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UPDATE UK Gov Touts £10m Competitive Fund to Boost Rural Broadband

Wednesday, December 4th, 2013 (11:47 am) - Score 682

The Government’s Treasury has today announced a new £10 Million “competitive fund” that aims to “test innovative solutions to deliver superfast broadband services to the most difficult to reach areas“, which sounds a lot like another attempt to do what DEFRA’s £20m Rural Community Broadband Fund (RCBF) has often struggled to achieve.

At this stage the details remain sparse but it’s claimed that the new fund would be introduced during early 2014 and some of the options being explored include “enhanced mobile services, new fixed technologies and alternative approaches to structuring financial support, working closely with the communications industry“.

Danny Alexander, Chief Secretary to the Treasury, said:

This is great news for the people of the UK because after years of neglect, the UK’s energy, road, rail, flood defence, communications and water infrastructure needs renewal. It will boost the UK economy creating jobs and making it easier to do business. It will also make the UK a better place to live for everyone who calls it their home.”

The move might please mobile operators (assuming that’s where some of the money goes), which had been lobbying for a slice of the BDUK pie, although they probably won’t be happy with such a small fund. Indeed £10m is just a drop in the ocean, especially since connecting up rural areas is traditionally more costly due to sparse populations that make a return on any investment much more difficult to achieve.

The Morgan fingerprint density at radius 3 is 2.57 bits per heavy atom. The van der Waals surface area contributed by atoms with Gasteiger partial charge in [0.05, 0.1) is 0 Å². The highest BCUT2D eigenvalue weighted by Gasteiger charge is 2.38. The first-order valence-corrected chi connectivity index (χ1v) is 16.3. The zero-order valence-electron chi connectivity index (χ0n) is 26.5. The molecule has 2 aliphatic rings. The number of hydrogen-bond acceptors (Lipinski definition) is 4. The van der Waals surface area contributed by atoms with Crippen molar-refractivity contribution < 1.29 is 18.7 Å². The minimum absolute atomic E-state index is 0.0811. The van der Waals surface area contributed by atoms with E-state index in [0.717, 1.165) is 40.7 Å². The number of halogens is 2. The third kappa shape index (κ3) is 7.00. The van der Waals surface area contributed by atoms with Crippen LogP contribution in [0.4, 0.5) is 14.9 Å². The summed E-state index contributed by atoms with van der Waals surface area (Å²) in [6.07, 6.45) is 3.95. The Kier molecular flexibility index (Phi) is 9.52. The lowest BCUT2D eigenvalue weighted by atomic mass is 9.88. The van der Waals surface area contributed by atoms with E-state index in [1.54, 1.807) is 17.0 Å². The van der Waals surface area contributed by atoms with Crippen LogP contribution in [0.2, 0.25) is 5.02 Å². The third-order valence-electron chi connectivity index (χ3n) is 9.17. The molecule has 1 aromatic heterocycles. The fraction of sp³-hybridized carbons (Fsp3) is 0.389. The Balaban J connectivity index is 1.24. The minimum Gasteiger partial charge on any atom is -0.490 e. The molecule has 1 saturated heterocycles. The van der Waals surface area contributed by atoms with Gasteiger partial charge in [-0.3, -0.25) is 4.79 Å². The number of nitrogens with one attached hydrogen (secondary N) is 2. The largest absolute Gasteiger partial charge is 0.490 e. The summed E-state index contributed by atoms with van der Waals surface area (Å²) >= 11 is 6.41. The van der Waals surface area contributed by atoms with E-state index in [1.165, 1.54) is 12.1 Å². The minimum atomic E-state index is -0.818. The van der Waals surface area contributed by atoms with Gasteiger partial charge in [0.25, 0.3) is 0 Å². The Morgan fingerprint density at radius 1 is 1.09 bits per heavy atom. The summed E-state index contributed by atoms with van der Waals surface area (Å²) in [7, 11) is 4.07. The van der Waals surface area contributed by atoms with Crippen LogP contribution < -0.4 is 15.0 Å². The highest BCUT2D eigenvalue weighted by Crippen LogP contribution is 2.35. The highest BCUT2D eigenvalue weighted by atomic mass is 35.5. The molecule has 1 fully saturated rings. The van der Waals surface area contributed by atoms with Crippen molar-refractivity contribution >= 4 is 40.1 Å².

National Infrastructure Plan (December 2013 Update)

UPDATE 5th December 2013

We managed to get a comment from Vodafone, which as a mobile operator has previously been quite vocal about its desire to be included within the Government’s BDUK strategy.

A Vodafone Spokesperson told ISPreview.co.uk:

The government’s decision is a real step in the right direction and signals a willingness to be pragmatic when it comes to rural broadband. Wireless 4G is better value for money and is the best technology to help close the digital divide between urban and rural Britain. We welcome the news and look forward to continuing our dialogue with Government about the opportunity 4G can deliver irrespective of where you live.”

Leave a Comment
10 Responses
  1. DTMark says:

    “The move might please mobile operators (assuming that’s where some of the money goes)”

    I suspect the money will go to BT who in turn may buy those services from the mobile providers making a profit for themselves off the back of taxpayer’s money in the process.

    Come back in a year and we’ll see if I was right.

  2. FTTP says:

    This will be competitive in the same way that RCBF and BDUK were competitive, then?

  3. dragoneast says:

    Is Government capable of saying (and perhaps, thinking) anything not phrased in meaningless marketing gobbledygook?

  4. DTMark says:

    The first thing that needs to be done is to establish what “difficult to reach” means.

    Does it mean:

    1. A single house 30 miles from anywhere else surrounded by large hills?